Updated 3:48 p.m., March 20 | The great Republican budget crack-up may have finally arrived. The White House just hoped it would have happened a few years ago.
The spending tourniquet known as the sequester has split Republicans and even has some talking about tax increases, which is what the White House planned for all along when it proposed the sequester to resolve 2011’s debt-limit drama.
On March 18, the House Budget Committee failed for the first time in memory to produce a budget , although it reconvened Thursday to adopt it after jettisoning a leadership-backed amendment to add more defense spending.
Speaker John A. Boehner, R-Ohio, then told reporters the money for defense would be re-added via the Rules Committee, setting up a showdown on the House floor between fiscal hawks and defense hawks before the Easter recess.
Even though Republicans belatedly got their budget through the committee, passing it on the House floor is not a given with this conference, which couldn't even clear a one-week continuing resolution for the Department of Homeland Security this year without Minority Leader Nancy Pelosi's help.
Both House and Senate GOP budgets would use a gimmick some have derided in the past — by stuffing tens of billions of non-war spending into the off-budget war account. It's essentially become a get-out-of-sequester-free card that Obama isn't about to let them cash in — at least not without paying a price.
Even if the House and Senate ultimately agree on a budget deal, they still have to contend with Obama's veto pen when they start passing appropriations bills. And the fissures on display between defense hawks and fiscal hawks over spending and deficits could portend fertile ground for the inevitable bipartisan deal-making ahead of the Sept. 30 deadline to avert a government shutdown.
On March 20, White House Press Secretary Josh Earnest ripped Republicans for using a “slush fund” to increase defense spending instead of negotiating with Democrats, and characterized the intraparty GOP squabbling as “March madness.”
“Trying to fund our defense efforts at sequester levels is not in the best interests of the country,” he said. He also reiterated the White House demand of equal increases for domestic and defense spending.
“And that's what, again, Chairman Ryan and Senator Murray were able to do (in 2013). And that should serve as a pretty effective template for finding bipartisan common ground around budget priorities this year, as well.”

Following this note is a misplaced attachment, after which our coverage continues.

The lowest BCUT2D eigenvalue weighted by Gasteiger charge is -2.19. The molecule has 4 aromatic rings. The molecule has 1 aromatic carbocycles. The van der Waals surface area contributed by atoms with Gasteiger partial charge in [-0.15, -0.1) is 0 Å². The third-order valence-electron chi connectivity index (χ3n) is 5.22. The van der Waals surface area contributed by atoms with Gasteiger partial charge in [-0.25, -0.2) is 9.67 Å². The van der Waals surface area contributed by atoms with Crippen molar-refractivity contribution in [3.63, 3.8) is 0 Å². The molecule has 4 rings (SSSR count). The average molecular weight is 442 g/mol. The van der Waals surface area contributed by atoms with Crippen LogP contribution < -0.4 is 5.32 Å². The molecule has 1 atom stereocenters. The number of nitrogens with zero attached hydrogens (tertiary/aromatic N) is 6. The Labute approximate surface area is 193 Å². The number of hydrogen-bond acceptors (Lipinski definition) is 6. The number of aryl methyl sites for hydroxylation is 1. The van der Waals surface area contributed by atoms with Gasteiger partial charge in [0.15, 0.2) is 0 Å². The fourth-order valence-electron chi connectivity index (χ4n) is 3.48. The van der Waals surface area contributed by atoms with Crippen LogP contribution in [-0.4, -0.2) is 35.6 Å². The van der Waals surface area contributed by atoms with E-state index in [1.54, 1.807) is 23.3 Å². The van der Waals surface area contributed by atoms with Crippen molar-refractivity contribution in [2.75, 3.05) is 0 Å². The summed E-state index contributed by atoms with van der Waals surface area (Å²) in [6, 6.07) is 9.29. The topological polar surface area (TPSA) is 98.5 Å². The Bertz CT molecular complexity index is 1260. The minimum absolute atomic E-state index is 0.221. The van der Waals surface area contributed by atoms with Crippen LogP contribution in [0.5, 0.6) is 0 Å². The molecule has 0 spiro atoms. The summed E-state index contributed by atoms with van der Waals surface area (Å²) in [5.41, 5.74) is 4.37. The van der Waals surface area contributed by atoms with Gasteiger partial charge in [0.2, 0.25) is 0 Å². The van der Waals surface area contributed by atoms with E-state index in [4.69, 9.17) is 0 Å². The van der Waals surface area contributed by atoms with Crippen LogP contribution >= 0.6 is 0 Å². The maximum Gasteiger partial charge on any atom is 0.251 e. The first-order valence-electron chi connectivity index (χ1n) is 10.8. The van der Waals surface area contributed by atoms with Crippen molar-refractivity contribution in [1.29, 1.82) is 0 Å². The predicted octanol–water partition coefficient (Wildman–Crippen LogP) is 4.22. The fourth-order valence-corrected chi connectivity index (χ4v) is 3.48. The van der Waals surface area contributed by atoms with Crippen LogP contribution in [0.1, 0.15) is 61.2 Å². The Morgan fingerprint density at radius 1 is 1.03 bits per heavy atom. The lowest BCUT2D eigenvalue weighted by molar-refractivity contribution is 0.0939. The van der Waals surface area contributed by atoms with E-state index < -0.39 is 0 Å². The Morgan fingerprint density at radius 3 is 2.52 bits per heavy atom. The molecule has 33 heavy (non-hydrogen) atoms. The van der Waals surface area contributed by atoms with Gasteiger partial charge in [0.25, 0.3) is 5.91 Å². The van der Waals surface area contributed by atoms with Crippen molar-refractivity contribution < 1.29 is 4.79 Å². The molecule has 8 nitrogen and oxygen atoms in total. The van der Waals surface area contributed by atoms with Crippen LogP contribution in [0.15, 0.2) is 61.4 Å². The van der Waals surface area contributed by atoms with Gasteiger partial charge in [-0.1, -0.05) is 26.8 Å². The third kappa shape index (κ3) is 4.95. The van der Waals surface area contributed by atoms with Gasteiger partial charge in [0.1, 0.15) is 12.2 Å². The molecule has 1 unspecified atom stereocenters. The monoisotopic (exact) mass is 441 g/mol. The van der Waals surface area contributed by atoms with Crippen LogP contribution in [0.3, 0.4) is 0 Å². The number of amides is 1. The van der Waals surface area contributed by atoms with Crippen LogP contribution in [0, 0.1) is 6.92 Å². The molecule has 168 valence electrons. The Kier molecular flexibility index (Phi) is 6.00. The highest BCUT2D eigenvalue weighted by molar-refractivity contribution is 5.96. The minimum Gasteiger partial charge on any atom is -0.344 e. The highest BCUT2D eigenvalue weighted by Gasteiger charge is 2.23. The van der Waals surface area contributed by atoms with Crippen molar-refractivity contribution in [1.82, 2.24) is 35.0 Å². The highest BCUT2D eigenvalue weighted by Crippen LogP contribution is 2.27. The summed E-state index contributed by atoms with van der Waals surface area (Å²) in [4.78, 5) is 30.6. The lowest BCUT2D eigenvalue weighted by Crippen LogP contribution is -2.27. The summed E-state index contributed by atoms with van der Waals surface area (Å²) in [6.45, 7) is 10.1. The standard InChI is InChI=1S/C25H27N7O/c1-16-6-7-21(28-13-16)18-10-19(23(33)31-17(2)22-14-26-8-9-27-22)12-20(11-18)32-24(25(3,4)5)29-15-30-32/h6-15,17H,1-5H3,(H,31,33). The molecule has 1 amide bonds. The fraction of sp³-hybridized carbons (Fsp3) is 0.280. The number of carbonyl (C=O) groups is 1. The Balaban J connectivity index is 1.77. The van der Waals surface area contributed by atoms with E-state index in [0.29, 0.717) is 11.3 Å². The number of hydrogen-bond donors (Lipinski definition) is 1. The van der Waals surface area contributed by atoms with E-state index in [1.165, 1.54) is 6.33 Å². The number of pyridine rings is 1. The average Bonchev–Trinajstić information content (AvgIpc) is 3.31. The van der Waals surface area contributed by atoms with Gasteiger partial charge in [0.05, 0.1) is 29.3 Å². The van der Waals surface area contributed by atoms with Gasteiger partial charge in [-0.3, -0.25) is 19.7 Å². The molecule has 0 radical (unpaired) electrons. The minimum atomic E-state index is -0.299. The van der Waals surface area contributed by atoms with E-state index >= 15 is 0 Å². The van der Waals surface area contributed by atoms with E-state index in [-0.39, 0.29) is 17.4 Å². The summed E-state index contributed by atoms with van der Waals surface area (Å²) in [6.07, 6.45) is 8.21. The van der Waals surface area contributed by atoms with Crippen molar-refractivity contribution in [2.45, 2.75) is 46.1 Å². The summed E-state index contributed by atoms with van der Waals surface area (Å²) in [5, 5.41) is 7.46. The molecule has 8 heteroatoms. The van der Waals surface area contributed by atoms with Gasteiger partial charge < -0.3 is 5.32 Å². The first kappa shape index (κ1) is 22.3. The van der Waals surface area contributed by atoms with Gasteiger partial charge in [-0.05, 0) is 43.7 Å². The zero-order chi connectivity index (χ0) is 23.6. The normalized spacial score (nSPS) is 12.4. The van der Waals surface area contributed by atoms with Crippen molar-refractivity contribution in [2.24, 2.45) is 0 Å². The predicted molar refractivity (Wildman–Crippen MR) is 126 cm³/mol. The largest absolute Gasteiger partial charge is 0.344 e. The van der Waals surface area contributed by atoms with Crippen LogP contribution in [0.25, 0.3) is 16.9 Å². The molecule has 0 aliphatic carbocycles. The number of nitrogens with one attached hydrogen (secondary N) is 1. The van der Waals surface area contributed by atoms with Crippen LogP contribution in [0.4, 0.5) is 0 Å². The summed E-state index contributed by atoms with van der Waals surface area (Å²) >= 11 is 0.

Republicans dismissed the White House criticism.
"Republicans are going to do everything we can to make sure that our troops on the ground in Iraq and Afghanistan have the tools they need to carry out their vital missions," said Cory Fritz, a spokesman for Boehner. "Mocking this effort only shows how little respect the White House has for our men and women in uniform."
Democrats say the GOP infighting shows how unrealistic the budget caps are.
“Nobody really thought sequester was going to go into effect,” House Minority Whip Steny H. Hoyer, D-Md., reminded reporters. The Budget Control Act setting up sequestration “was a mistake I voted for thinking it would never happen. I was wrong.”
If the White House sticks to its guns, that could ultimately net tens of billions in domestic spending for agencies that have been squeezed since the day Boehner picked up the gavel.
A more recent model would be the “doc fix” negotiations between Boehner and Pelosi, D-Calif., which would permanently end the annual squabble over paying doctors, hike Medicare costs for wealthier people, extend a health program for children and increase the deficit.
Another sign a budget compromise could be in the offing is the White House and congressional Democrats have lately dropped their rhetoric from two years ago — namely, that any entitlement cuts would have to be paired with tax hikes, in what appears to be a quiet, belated acknowledgement that Republicans aren’t about to budge.
The administration had effectively walled off hundreds of billions of cuts in Obama’s own budget unless Republicans cried uncle on taxes.
But Obama’s decision to sign the fiscal cliff deal before the start of his second term effectively crippled his leverage on taxes because he gave away permanent tax relief without getting permanent sequester relief in return.
The new, fuzzier demand you hear at the White House briefings — both in front of the cameras and in background sessions — is that a deal must be good for the middle class.
And with tax hikes still appearing dead on arrival for a budget endgame, there’s a whole long list of other priorities languishing on the president's agenda that he could conceivably get instead.
The White House, though, is keeping expectations low. One White House aide, on condition they not be directly quoted, questioned if a Congress that hasn’t even managed to pass a bill getting tough on sex traffickers will be able to tackle bigger issues.
And Earnest’s repeated reference to the Ryan-Murray budget deal itself is a bit of low-balling, as that deal only rolled back a small fraction of the sequestration cuts over two years.
But the bottom line is: For the first time since the fiscal cliff deal , the White House may have some real leverage on the budget.
Emily Ethridge contributed to this report. Related: House Budget Chaos Republican Budget Is Governance Test Defense Dollars Key to Budget Fight For House Budget Negotiators, the Stakes Are High The 114th: CQ Roll Call's Guide to the New Congress Get breaking news alerts and more from Roll Call in your inbox or on your iPhone.